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May 30, 2008 10:26 AM



My husband and I are traveling down to Annapolis to celebrate one year of being married! We are foodies from Philly. Any good hot spots?

Many thanks!

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  1. For my birthday last year my boyfriend took me to Carrol's Creek. It is right on the water and has great food and good service. ncie at sunset

    1 Reply
    1. re: arose

      I would say it depends on what you're looking for. There are nice places on the water (Carrol's Creek, Severn Inn), and some good places close to downtown (Tsunami, Lemongrass, Kyma, Rockfish).

    2. What type of place are you looking for? No great "hot spots" on the high end that I can think of, but it might help if you're more specific on what you're looking for. Annapolis is really not the spot for chef-driven, cutting edge restaurants, if that's what you're looking for.

      1 Reply
      1. re: Jason1

        Actually, as far a hot spots go, I would recommend the Purple Tooth wine bar on West St. They don't have much in the way of food, but the nibbles, wine flights and atmoshpere are all great.

      2. Thanks everyone. Hard to say, I guess we are not really sure what were are looking for ourselves. We are adventurous, so maybe we will eat at one, and then hop around to the others and check out the bars. Many thanks again and I will let you know where we end up!

        1. Hi
          Just returned from Annapolis and I can suggest Middleton Tavern. It's about a block or so off the docks. For lunch, we had baked oysters with a plop of crab imperial that was out of this world. Candi had lump crab meat sliders and I had crab salad. Not gourmet, but a good lunch. Nice atmosphere and attentive and friendly staff made for a nice afternoon. I would avoid Phillips down the street as, while the food is good,(crab dip is to die for) it is quite pretentious and over priced for what you receive. From the time you sit down, the waitstaff try their hardest to upsell and it gets tiring after a while. Too bad. Good Luck.

          1. It's true that Annapolis is more of a drinking town rather than a culinary giant, but we've got some respectable offerings! Some suggestions for you:

            Have dinner at Lewnes' Steakhouse in Eastport. Make sure you have reservations and ask for a downstairs booth. The steaks & seafood are great, best service in town & a respectable winelist.
            I'd have drinks at the Boatyard Grill & walk over to Davis' Pub (both in Eastport) for a crabcake or burger. Not fancy but authentic Annapolis! You'll be hanging out with the sailing crowd, so don't be surprised by the flip flops, sunglass tans and a Kiwi or Aussie accent or two. To eat crabs/seafood like a local head to Cantler's, it's totally off the beaten track, not a tourist trap like Phillips or Buddy's. Best to travel by boat but also worth the drive. If you want to do the historic thing, grab some raw bar at McGarvey's before having dinner at Treaty of Paris (top of Main St) or try the Chateau B for two at Middleton's Tavern (Market). For Sunday brunch, I'm still a fan of Riordan's (Market) crab benedict. Happy Anniversary & Cheers!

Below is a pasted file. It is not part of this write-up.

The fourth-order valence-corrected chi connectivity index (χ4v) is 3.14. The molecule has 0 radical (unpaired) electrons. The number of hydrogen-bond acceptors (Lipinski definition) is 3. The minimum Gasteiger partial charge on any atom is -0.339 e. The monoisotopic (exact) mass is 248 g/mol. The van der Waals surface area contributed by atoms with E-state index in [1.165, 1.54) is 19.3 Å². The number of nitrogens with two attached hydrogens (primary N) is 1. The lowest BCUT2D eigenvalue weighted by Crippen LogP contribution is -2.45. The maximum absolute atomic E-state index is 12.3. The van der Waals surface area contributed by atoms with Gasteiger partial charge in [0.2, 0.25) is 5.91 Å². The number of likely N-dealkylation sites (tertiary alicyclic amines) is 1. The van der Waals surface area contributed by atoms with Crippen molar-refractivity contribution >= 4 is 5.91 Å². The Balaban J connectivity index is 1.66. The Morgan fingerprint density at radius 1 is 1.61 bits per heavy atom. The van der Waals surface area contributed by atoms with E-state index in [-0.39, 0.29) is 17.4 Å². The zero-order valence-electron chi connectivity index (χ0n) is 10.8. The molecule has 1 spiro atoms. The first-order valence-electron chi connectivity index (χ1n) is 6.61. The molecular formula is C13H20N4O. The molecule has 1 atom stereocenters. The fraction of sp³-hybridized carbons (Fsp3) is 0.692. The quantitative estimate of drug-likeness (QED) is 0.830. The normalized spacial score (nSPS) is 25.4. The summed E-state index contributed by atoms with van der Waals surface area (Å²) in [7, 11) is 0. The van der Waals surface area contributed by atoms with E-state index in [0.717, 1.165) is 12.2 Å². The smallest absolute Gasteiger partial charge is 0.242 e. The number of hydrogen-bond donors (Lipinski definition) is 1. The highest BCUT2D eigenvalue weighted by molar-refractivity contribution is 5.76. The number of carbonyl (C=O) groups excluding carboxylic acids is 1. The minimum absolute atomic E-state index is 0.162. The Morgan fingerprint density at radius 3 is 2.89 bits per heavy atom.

4 Replies
            1. re: oldbaycupcake

              Right, I just think that it's important to note that for mid to high end food, you're going to be getting steak, crabcakes and some seafood, all prepared in a pretty straightforward manner. If your looking for interesting, well-prepared creative cuisine, it doesn't exist in Annapolis. If your looking for a hot-spot type atmosphere with food to match, it doesn't exist in Annapolis. They can eat fine there, but I doubt the details of any dishes that they have will remain in their memory for years to come. I just feel that sometimes people need a little warning that there aren't any, undiscovered or not, 'great' restaurants in Annapolis.

              1. re: Jason1

                True, Annapolis won't be on any list of top foodie vacation destinations any time soon. If you are a food snob and looking for James Beard Award winning chefs, you're in the wrong town. However, if you can enjoy soaking in the local flavor when you travel a la Anthony Bourdain, I stand by my recommendations. Personally, I'd avoid the trendy, wannabe NY restaurants that have been popping up on West St. For a true Annapolis experience, enjoy the simplicity, history and laid back culture and food. In the years to come, your memory may not be of a 4-star meal but there's something to be said about the experience of drinking a Mt. Gay & Tonic with world class sailors, dining at a place George Washington did and learning to pick crabs with the locals! Cheers!

                1. re: oldbaycupcake

                  But he's also about the food. ...My nomination, alla Anothony Bourdain, would be for El Paraiso on West Street. By far the best Salvadorean food I've ever had. The family that runs the place is very friendly, and the food is fantastic. I particularly like their lengua platter, which is the best lengua (Salvodorean or Mexican) that I've tried.

              2. re: oldbaycupcake

                Mostly agree, but have to take exception to descripton of Cantler's as not being touristy. Cantler's is overrun with tourists, and has been for years. The tour buses sit idling in the parking lot, with their diesel fumes wafting over the deck on nice evenings. It's on every "insider" tour guide I've seen, as though it's a big secret. bah. Go to Mike's on the South River for crabs.

                But for what you're looking for, I think you will want to stay close to the heart of historic Annapolis, which is limited in terms of inventive cuisine. O'Learys might be nice (though it's getting some disturbing "downhill" reports on this board recently.) Or head to the roof top dining at Jerry's Seafood at the Metropolitan?